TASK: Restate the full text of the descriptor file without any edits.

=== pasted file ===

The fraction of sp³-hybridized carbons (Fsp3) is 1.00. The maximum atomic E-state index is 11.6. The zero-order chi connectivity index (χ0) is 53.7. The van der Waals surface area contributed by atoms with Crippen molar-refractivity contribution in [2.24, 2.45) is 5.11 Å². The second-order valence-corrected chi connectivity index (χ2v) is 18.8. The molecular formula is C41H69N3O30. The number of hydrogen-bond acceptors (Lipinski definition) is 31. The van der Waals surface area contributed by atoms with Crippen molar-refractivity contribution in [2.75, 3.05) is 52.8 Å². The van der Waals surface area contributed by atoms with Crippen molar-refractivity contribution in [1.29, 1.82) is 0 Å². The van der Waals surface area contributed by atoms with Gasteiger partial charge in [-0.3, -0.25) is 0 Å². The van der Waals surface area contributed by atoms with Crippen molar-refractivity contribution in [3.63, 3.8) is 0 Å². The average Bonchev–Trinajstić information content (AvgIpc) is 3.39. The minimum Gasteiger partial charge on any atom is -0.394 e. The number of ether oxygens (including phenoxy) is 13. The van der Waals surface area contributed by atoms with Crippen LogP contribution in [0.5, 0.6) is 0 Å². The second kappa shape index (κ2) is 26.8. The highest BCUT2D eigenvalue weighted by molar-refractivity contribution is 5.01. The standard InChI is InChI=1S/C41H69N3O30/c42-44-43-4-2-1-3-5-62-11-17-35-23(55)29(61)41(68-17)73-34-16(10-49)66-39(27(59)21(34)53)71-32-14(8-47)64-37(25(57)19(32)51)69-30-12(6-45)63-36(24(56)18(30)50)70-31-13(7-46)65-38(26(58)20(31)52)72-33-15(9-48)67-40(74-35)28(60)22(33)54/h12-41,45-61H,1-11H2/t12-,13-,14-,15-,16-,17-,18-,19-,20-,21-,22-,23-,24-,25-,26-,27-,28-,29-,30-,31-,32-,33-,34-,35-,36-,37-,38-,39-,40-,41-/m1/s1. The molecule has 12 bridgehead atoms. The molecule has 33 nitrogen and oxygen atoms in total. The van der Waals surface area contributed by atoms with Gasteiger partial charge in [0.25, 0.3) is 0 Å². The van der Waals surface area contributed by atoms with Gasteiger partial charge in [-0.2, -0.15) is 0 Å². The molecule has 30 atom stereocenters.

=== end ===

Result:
The fraction of sp³-hybridized carbons (Fsp3) is 1.00. The maximum atomic E-state index is 11.6. The zero-order chi connectivity index (χ0) is 53.7. The van der Waals surface area contributed by atoms with Crippen molar-refractivity contribution in [2.24, 2.45) is 5.11 Å². The second-order valence-corrected chi connectivity index (χ2v) is 18.8. The molecular formula is C41H69N3O30. The number of hydrogen-bond acceptors (Lipinski definition) is 31. The van der Waals surface area contributed by atoms with Crippen molar-refractivity contribution in [2.75, 3.05) is 52.8 Å². The van der Waals surface area contributed by atoms with Crippen molar-refractivity contribution in [1.29, 1.82) is 0 Å². The van der Waals surface area contributed by atoms with Gasteiger partial charge in [-0.3, -0.25) is 0 Å². The van der Waals surface area contributed by atoms with Crippen molar-refractivity contribution in [3.63, 3.8) is 0 Å². The average Bonchev–Trinajstić information content (AvgIpc) is 3.39. The minimum Gasteiger partial charge on any atom is -0.394 e. The number of ether oxygens (including phenoxy) is 13. The van der Waals surface area contributed by atoms with Crippen LogP contribution in [0.5, 0.6) is 0 Å². The second kappa shape index (κ2) is 26.8. The highest BCUT2D eigenvalue weighted by molar-refractivity contribution is 5.01. The standard InChI is InChI=1S/C41H69N3O30/c42-44-43-4-2-1-3-5-62-11-17-35-23(55)29(61)41(68-17)73-34-16(10-49)66-39(27(59)21(34)53)71-32-14(8-47)64-37(25(57)19(32)51)69-30-12(6-45)63-36(24(56)18(30)50)70-31-13(7-46)65-38(26(58)20(31)52)72-33-15(9-48)67-40(74-35)28(60)22(33)54/h12-41,45-61H,1-11H2/t12-,13-,14-,15-,16-,17-,18-,19-,20-,21-,22-,23-,24-,25-,26-,27-,28-,29-,30-,31-,32-,33-,34-,35-,36-,37-,38-,39-,40-,41-/m1/s1. The molecule has 12 bridgehead atoms. The molecule has 33 nitrogen and oxygen atoms in total. The van der Waals surface area contributed by atoms with Gasteiger partial charge in [0.25, 0.3) is 0 Å². The van der Waals surface area contributed by atoms with Gasteiger partial charge in [-0.2, -0.15) is 0 Å². The molecule has 30 atom stereocenters.